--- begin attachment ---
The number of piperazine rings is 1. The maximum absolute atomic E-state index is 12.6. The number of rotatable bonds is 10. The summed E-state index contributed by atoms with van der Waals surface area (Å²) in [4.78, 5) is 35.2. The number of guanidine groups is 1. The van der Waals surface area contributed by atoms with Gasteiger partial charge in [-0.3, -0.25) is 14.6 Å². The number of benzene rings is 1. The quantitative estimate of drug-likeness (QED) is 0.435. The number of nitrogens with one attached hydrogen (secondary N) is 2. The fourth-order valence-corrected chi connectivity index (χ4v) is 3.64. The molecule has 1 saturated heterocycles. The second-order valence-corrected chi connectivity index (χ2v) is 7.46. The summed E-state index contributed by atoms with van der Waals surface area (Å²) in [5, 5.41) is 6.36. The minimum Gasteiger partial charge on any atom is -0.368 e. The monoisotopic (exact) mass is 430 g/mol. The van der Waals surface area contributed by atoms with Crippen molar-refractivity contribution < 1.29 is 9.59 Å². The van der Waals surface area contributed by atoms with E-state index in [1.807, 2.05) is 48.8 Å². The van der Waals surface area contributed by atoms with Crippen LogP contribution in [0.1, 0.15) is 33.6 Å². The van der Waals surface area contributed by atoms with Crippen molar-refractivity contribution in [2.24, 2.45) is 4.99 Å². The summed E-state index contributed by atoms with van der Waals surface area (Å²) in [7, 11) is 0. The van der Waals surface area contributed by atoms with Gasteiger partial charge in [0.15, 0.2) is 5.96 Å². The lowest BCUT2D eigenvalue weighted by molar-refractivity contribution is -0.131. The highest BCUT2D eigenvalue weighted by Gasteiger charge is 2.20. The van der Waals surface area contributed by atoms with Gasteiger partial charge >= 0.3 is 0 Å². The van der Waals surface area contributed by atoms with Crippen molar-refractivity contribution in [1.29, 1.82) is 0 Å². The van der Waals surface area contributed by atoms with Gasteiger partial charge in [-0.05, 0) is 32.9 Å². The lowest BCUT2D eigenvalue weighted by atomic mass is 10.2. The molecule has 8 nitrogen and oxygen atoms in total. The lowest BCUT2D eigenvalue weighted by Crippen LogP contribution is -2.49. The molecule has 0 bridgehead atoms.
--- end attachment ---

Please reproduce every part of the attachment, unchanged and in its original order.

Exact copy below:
The number of piperazine rings is 1. The maximum absolute atomic E-state index is 12.6. The number of rotatable bonds is 10. The summed E-state index contributed by atoms with van der Waals surface area (Å²) in [4.78, 5) is 35.2. The number of guanidine groups is 1. The van der Waals surface area contributed by atoms with Gasteiger partial charge in [-0.3, -0.25) is 14.6 Å². The number of benzene rings is 1. The quantitative estimate of drug-likeness (QED) is 0.435. The number of nitrogens with one attached hydrogen (secondary N) is 2. The fourth-order valence-corrected chi connectivity index (χ4v) is 3.64. The molecule has 1 saturated heterocycles. The second-order valence-corrected chi connectivity index (χ2v) is 7.46. The summed E-state index contributed by atoms with van der Waals surface area (Å²) in [5, 5.41) is 6.36. The minimum Gasteiger partial charge on any atom is -0.368 e. The monoisotopic (exact) mass is 430 g/mol. The van der Waals surface area contributed by atoms with Crippen molar-refractivity contribution < 1.29 is 9.59 Å². The van der Waals surface area contributed by atoms with E-state index in [1.807, 2.05) is 48.8 Å². The van der Waals surface area contributed by atoms with Crippen LogP contribution in [0.1, 0.15) is 33.6 Å². The van der Waals surface area contributed by atoms with Crippen molar-refractivity contribution in [2.24, 2.45) is 4.99 Å². The summed E-state index contributed by atoms with van der Waals surface area (Å²) in [7, 11) is 0. The van der Waals surface area contributed by atoms with Gasteiger partial charge in [0.15, 0.2) is 5.96 Å². The lowest BCUT2D eigenvalue weighted by molar-refractivity contribution is -0.131. The highest BCUT2D eigenvalue weighted by Gasteiger charge is 2.20. The van der Waals surface area contributed by atoms with Gasteiger partial charge >= 0.3 is 0 Å². The van der Waals surface area contributed by atoms with Crippen molar-refractivity contribution in [1.29, 1.82) is 0 Å². The van der Waals surface area contributed by atoms with Gasteiger partial charge in [-0.05, 0) is 32.9 Å². The lowest BCUT2D eigenvalue weighted by atomic mass is 10.2. The molecule has 8 nitrogen and oxygen atoms in total. The lowest BCUT2D eigenvalue weighted by Crippen LogP contribution is -2.49. The molecule has 0 bridgehead atoms.